Saturday, April 25, 2015

Review: 'Memphis'

The lively musical "Memphis" pulls into town, at the Academy of Music. Inquirer theater critic Howard Shapiro reviews.

Review: 'Memphis'

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Felicia Boswell and Bryan Fenkart in the "Memphis" national tour at the Academy of Music.

By Howard Shapiro

The pumping musical Memphis celebrates an America whose definition of freedom is always evolving. The national tour, which pulled into the Academy of Music on Tuesday and is staying through Sunday, delivers the show about the ‘50s with the same high-energy and spirit as its Broadway rendition.

Memphis, which is loosely based on a true story about a young Memphian who integrated the music on the city’s radio stations, won the best-musical Tony in 2010, and its popularity across demographics has helped producers turn it into a new Broadway experience, across formats.

The musical still runs there nightly — soon to reach its 1,000th performance — and the national tour travels the country, but it also was digitally shot on several cameras, then screened at movie theaters last year in across the country, and a DVD of the full show hit the stores this month.

It’s easy to see why Memphis is the vehicle for that sort of multi-media trial. With electrifying music and lyrics by Joe DiPietro and David Bryan, plus intricate, high-energy choreography by Sergio Trujillo (watch how he moves the dancers by their shoulders, hips and knees) and casts here and on Broadway that deliver the show as if it were a smoking plate of barbecued ribs from Beale Street, the show is a joy from beginning to end.

It tracks the trajectory of a white guy who connives his way onto Memphis radio as a disc jockey in the ‘50s. Then he introduces the city’s whites — who trivialized the sound blacks were making as “race music” and generally blocked it from their lives in the same way they segregated the black community — to the recordings blacks were making at the city’s walk-in-and-record studios. This is the music that became known as rhythm and blues and rock and roll, and it’s plentiful, and beautifully performed.

Memphis is a lot like Hairspray — it’s about tearing down racial walls. Set 10 years earlier than Hairspray, it has the same sweet sensibility about a serious issue. Its two national-tour leads, Bryan Fenkart as the brash, goofy DJ and Felicia Boswell as the black singer he falls for, are charming and big-voiced, and Quentin Earl Darrington and Will Mann run gracefully in other major roles.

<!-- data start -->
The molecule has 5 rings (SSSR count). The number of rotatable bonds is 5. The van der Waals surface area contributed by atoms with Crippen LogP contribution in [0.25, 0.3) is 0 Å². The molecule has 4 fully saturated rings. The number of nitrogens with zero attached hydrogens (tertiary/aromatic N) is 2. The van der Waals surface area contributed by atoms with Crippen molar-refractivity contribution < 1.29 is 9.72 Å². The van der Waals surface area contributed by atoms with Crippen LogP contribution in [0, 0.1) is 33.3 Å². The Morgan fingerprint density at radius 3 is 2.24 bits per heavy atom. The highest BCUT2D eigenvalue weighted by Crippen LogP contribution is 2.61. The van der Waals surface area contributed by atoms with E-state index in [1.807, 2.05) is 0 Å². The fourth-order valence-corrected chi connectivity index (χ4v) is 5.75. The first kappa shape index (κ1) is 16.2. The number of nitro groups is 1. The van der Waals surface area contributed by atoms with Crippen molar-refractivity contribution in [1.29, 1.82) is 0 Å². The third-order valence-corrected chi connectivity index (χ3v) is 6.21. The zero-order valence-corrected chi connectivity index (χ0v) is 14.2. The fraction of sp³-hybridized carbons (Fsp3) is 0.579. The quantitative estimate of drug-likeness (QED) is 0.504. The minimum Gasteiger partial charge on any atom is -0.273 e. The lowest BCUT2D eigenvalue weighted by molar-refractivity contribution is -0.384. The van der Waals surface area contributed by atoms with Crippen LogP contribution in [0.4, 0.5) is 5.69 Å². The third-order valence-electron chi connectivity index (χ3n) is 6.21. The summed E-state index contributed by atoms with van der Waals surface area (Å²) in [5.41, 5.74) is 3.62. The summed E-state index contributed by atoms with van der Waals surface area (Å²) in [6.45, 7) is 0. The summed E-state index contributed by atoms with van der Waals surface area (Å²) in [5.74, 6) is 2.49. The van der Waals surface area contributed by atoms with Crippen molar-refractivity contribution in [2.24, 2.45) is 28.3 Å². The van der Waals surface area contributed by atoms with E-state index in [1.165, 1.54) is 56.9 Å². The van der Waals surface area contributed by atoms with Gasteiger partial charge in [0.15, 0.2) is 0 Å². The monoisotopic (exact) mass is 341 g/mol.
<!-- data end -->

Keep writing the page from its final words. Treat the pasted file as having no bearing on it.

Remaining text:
And a special bow to Julie Johnson, the white mama of our hero and an unlikely character to belt “Change Don’t Come Easy,” an in-your-face anthem about the pain that accompanies a new order. The whole country, of course, was singing some form of that song through the ’50s and ’60s, which is why we look back and respond to Memphis with a big, knowing smile.

Contact staff writer Howard Shapiro at 215-854-5727,, or #philastage on Twitter. Read his recent work at Hear his reviews at the Classical Network,
Memphis: At the Academy of Music, Broad and Locust Streets,  through Sunday. Tickets:  $20-$100. Information: 215-893-1999 or

About this blog

Toby Zinman's night job since 2006 is theater critic for the Inquirer where she reviews New York and London as well as Philadelphia. Her day job: Prize-winning prof at UArts, author of five books about modern and contemporary drama, and doer of scholarly deeds (winner of five NEH grants, Fulbright lecturer at Tel Aviv University, visiting professor in China). She was recently named by American Theatre magazine "one of the twelve most influential critics in America."

Wendy Rosenfield has written freelance features and theater reviews for The Inquirer since 2006. She was theater critic for the Philadelphia Weekly from 1995 to 2001, after which she enjoyed a five-year baby-raising sabbatical. She serves on the board of the American Theatre Critics Association, was a participant in the Bennington Writer's Workshop, a 2008 NEA/USC Fellow in Theater and Musical Theater, and twice was guest critic for the Kennedy Center American College Theater Festival's Region II National Critics Institute. She received her B.A. from Bennington College and her M.L.A. from the University of Pennsylvania. She also is a fiction writer, was proofreader to a swami, publications editor for the Women's International League for Peace and Freedom, and spends all her free time working out and driving people places. Follow her on Twitter @WendyRosenfield.

Jim Rutter has reviewed theater for The Inquirer since September, 2011. Since 2006, he covered dance, theater and opera for the Broad Street Review, and has also written for many suburban newspapers, including The Main Line Times. In 2009, the National Endowment for the Arts awarded him a Fellowship in Arts Journalism. Thames & Hudson released his updated and revised version of Ballet and Modern Dance in June, 2012. From 1998 to 2005, he taught philosophy and logic at Drexel, and then Widener University. He also coaches Olympic Weightlifting for Liberty Barbell, and has competed at the national level in that sport since 2001.

Merilyn Jackson regularly writes on dance for The Inquirer and other publications. She specializes in the arts, literature, food, travel, and Eastern European culture and politics. In 2001, she was dance critic in residence at the Festival of Contemporary Dance in Bytom, Poland; in 2005, she received an NEA Critics’ Fellowship to Duke University’s Institute for Dance Criticism. She likes to say that dance was her first love but that when she discovered writing she began to cheat on dance. Now that she writes about dance, she’s made an honest woman of herself, although she also writes poetry.

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